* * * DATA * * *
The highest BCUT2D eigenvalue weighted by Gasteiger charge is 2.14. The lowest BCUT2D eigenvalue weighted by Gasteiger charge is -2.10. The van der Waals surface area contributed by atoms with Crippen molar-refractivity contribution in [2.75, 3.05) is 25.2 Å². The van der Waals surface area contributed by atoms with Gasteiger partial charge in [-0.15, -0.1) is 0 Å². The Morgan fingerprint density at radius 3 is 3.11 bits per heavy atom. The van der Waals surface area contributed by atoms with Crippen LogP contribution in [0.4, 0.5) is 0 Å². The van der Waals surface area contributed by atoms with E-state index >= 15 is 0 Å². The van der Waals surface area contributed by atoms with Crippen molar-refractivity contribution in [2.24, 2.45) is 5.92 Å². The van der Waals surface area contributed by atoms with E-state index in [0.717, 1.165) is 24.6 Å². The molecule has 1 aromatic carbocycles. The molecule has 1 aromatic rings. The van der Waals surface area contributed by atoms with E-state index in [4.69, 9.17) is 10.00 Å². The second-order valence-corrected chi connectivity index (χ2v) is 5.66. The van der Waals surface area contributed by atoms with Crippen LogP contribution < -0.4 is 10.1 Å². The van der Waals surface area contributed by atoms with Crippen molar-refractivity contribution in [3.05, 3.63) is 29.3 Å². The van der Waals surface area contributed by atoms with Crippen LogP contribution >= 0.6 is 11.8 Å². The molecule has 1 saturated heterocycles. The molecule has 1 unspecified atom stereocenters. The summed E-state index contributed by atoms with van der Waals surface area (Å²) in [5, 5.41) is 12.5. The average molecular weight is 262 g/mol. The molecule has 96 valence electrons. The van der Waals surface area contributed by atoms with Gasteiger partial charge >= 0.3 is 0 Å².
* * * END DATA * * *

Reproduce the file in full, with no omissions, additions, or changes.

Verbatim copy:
The highest BCUT2D eigenvalue weighted by Gasteiger charge is 2.14. The lowest BCUT2D eigenvalue weighted by Gasteiger charge is -2.10. The van der Waals surface area contributed by atoms with Crippen molar-refractivity contribution in [2.75, 3.05) is 25.2 Å². The van der Waals surface area contributed by atoms with Gasteiger partial charge in [-0.15, -0.1) is 0 Å². The Morgan fingerprint density at radius 3 is 3.11 bits per heavy atom. The van der Waals surface area contributed by atoms with Crippen LogP contribution in [0.4, 0.5) is 0 Å². The van der Waals surface area contributed by atoms with E-state index >= 15 is 0 Å². The van der Waals surface area contributed by atoms with Crippen molar-refractivity contribution in [2.24, 2.45) is 5.92 Å². The van der Waals surface area contributed by atoms with E-state index in [0.717, 1.165) is 24.6 Å². The molecule has 1 aromatic carbocycles. The molecule has 1 aromatic rings. The van der Waals surface area contributed by atoms with E-state index in [4.69, 9.17) is 10.00 Å². The second-order valence-corrected chi connectivity index (χ2v) is 5.66. The van der Waals surface area contributed by atoms with Crippen LogP contribution < -0.4 is 10.1 Å². The van der Waals surface area contributed by atoms with Crippen molar-refractivity contribution in [3.05, 3.63) is 29.3 Å². The van der Waals surface area contributed by atoms with Crippen LogP contribution >= 0.6 is 11.8 Å². The molecule has 1 saturated heterocycles. The molecule has 1 unspecified atom stereocenters. The summed E-state index contributed by atoms with van der Waals surface area (Å²) in [5, 5.41) is 12.5. The average molecular weight is 262 g/mol. The molecule has 96 valence electrons. The van der Waals surface area contributed by atoms with Gasteiger partial charge >= 0.3 is 0 Å².